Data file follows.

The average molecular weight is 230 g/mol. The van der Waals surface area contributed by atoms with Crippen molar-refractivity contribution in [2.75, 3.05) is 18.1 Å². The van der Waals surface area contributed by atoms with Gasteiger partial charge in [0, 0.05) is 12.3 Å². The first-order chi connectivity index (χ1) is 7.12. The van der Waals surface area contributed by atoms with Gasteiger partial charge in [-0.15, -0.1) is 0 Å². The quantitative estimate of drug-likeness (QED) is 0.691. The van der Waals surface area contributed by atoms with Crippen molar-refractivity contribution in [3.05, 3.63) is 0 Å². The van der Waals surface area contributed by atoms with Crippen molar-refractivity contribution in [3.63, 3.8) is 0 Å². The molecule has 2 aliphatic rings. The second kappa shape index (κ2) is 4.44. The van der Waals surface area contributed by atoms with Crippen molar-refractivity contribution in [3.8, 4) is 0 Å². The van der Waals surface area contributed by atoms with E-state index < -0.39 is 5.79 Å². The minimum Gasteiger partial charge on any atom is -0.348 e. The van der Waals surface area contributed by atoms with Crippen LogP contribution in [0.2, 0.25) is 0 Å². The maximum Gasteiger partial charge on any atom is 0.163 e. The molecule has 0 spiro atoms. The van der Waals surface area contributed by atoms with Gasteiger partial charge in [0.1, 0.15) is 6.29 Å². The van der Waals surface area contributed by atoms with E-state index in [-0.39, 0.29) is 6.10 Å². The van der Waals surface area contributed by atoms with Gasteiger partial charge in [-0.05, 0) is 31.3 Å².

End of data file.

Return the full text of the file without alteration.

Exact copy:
The average molecular weight is 230 g/mol. The van der Waals surface area contributed by atoms with Crippen molar-refractivity contribution in [2.75, 3.05) is 18.1 Å². The van der Waals surface area contributed by atoms with Gasteiger partial charge in [0, 0.05) is 12.3 Å². The first-order chi connectivity index (χ1) is 7.12. The van der Waals surface area contributed by atoms with Gasteiger partial charge in [-0.15, -0.1) is 0 Å². The quantitative estimate of drug-likeness (QED) is 0.691. The van der Waals surface area contributed by atoms with Crippen molar-refractivity contribution in [3.05, 3.63) is 0 Å². The van der Waals surface area contributed by atoms with Crippen molar-refractivity contribution in [3.63, 3.8) is 0 Å². The molecule has 2 aliphatic rings. The second kappa shape index (κ2) is 4.44. The van der Waals surface area contributed by atoms with Crippen molar-refractivity contribution in [3.8, 4) is 0 Å². The van der Waals surface area contributed by atoms with E-state index < -0.39 is 5.79 Å². The minimum Gasteiger partial charge on any atom is -0.348 e. The van der Waals surface area contributed by atoms with Crippen LogP contribution in [0.2, 0.25) is 0 Å². The maximum Gasteiger partial charge on any atom is 0.163 e. The molecule has 0 spiro atoms. The van der Waals surface area contributed by atoms with Gasteiger partial charge in [0.1, 0.15) is 6.29 Å². The van der Waals surface area contributed by atoms with E-state index in [-0.39, 0.29) is 6.10 Å². The van der Waals surface area contributed by atoms with Gasteiger partial charge in [-0.05, 0) is 31.3 Å².